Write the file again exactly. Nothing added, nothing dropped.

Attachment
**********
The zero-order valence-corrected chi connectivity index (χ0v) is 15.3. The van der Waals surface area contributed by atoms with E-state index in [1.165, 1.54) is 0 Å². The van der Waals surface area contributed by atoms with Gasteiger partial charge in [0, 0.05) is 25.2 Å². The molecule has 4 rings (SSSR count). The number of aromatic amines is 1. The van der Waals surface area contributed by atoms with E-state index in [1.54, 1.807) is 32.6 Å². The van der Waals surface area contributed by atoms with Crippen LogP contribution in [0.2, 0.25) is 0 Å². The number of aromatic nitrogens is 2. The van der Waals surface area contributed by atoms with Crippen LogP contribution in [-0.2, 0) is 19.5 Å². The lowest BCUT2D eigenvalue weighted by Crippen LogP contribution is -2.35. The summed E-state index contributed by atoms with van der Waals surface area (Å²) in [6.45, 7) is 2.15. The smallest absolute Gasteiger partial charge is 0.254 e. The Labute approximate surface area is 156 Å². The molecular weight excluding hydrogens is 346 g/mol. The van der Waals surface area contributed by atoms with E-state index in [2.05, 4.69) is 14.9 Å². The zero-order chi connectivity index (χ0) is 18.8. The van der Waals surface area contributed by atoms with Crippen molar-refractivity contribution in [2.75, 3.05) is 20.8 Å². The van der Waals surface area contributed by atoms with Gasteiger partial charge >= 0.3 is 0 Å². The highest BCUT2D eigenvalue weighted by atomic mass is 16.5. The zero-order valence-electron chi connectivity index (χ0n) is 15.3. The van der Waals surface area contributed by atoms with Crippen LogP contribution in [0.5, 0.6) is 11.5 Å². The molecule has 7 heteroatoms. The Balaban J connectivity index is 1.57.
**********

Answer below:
The zero-order valence-corrected chi connectivity index (χ0v) is 15.3. The van der Waals surface area contributed by atoms with E-state index in [1.165, 1.54) is 0 Å². The van der Waals surface area contributed by atoms with Gasteiger partial charge in [0, 0.05) is 25.2 Å². The molecule has 4 rings (SSSR count). The number of aromatic amines is 1. The van der Waals surface area contributed by atoms with E-state index in [1.54, 1.807) is 32.6 Å². The van der Waals surface area contributed by atoms with Crippen LogP contribution in [0.2, 0.25) is 0 Å². The number of aromatic nitrogens is 2. The van der Waals surface area contributed by atoms with Crippen LogP contribution in [-0.2, 0) is 19.5 Å². The lowest BCUT2D eigenvalue weighted by Crippen LogP contribution is -2.35. The summed E-state index contributed by atoms with van der Waals surface area (Å²) in [6.45, 7) is 2.15. The smallest absolute Gasteiger partial charge is 0.254 e. The Labute approximate surface area is 156 Å². The molecular weight excluding hydrogens is 346 g/mol. The van der Waals surface area contributed by atoms with E-state index in [2.05, 4.69) is 14.9 Å². The zero-order chi connectivity index (χ0) is 18.8. The van der Waals surface area contributed by atoms with Crippen molar-refractivity contribution in [2.75, 3.05) is 20.8 Å². The van der Waals surface area contributed by atoms with Gasteiger partial charge >= 0.3 is 0 Å². The highest BCUT2D eigenvalue weighted by atomic mass is 16.5. The zero-order valence-electron chi connectivity index (χ0n) is 15.3. The van der Waals surface area contributed by atoms with Crippen LogP contribution in [0.5, 0.6) is 11.5 Å². The molecule has 7 heteroatoms. The Balaban J connectivity index is 1.57.